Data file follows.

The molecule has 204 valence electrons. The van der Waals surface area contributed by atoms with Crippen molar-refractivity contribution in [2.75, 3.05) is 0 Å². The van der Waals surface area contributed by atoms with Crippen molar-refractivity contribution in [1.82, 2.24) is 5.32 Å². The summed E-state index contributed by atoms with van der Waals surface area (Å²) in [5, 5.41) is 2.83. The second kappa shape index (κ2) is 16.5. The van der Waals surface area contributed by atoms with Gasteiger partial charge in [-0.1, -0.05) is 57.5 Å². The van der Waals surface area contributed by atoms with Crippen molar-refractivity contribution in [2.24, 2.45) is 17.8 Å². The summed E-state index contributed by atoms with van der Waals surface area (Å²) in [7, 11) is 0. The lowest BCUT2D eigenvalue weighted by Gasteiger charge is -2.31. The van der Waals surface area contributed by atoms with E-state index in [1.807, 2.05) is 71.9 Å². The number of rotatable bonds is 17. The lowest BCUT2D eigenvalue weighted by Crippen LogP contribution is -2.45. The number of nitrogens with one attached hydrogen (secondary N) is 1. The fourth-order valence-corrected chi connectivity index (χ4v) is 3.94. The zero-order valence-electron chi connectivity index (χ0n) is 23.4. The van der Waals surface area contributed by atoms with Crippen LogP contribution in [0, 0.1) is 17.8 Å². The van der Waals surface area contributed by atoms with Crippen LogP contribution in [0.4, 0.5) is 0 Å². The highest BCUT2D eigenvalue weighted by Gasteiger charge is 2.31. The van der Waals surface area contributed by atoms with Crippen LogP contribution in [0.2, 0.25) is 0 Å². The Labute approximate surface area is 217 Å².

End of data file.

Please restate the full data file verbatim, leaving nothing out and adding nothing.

The molecule has 204 valence electrons. The van der Waals surface area contributed by atoms with Crippen molar-refractivity contribution in [2.75, 3.05) is 0 Å². The van der Waals surface area contributed by atoms with Crippen molar-refractivity contribution in [1.82, 2.24) is 5.32 Å². The summed E-state index contributed by atoms with van der Waals surface area (Å²) in [5, 5.41) is 2.83. The second kappa shape index (κ2) is 16.5. The van der Waals surface area contributed by atoms with Gasteiger partial charge in [-0.1, -0.05) is 57.5 Å². The van der Waals surface area contributed by atoms with Crippen molar-refractivity contribution in [2.24, 2.45) is 17.8 Å². The summed E-state index contributed by atoms with van der Waals surface area (Å²) in [7, 11) is 0. The lowest BCUT2D eigenvalue weighted by Gasteiger charge is -2.31. The van der Waals surface area contributed by atoms with E-state index in [1.807, 2.05) is 71.9 Å². The number of rotatable bonds is 17. The lowest BCUT2D eigenvalue weighted by Crippen LogP contribution is -2.45. The number of nitrogens with one attached hydrogen (secondary N) is 1. The fourth-order valence-corrected chi connectivity index (χ4v) is 3.94. The zero-order valence-electron chi connectivity index (χ0n) is 23.4. The van der Waals surface area contributed by atoms with Crippen LogP contribution in [0, 0.1) is 17.8 Å². The van der Waals surface area contributed by atoms with Crippen LogP contribution in [0.4, 0.5) is 0 Å². The highest BCUT2D eigenvalue weighted by Gasteiger charge is 2.31. The van der Waals surface area contributed by atoms with Crippen LogP contribution in [0.2, 0.25) is 0 Å². The Labute approximate surface area is 217 Å².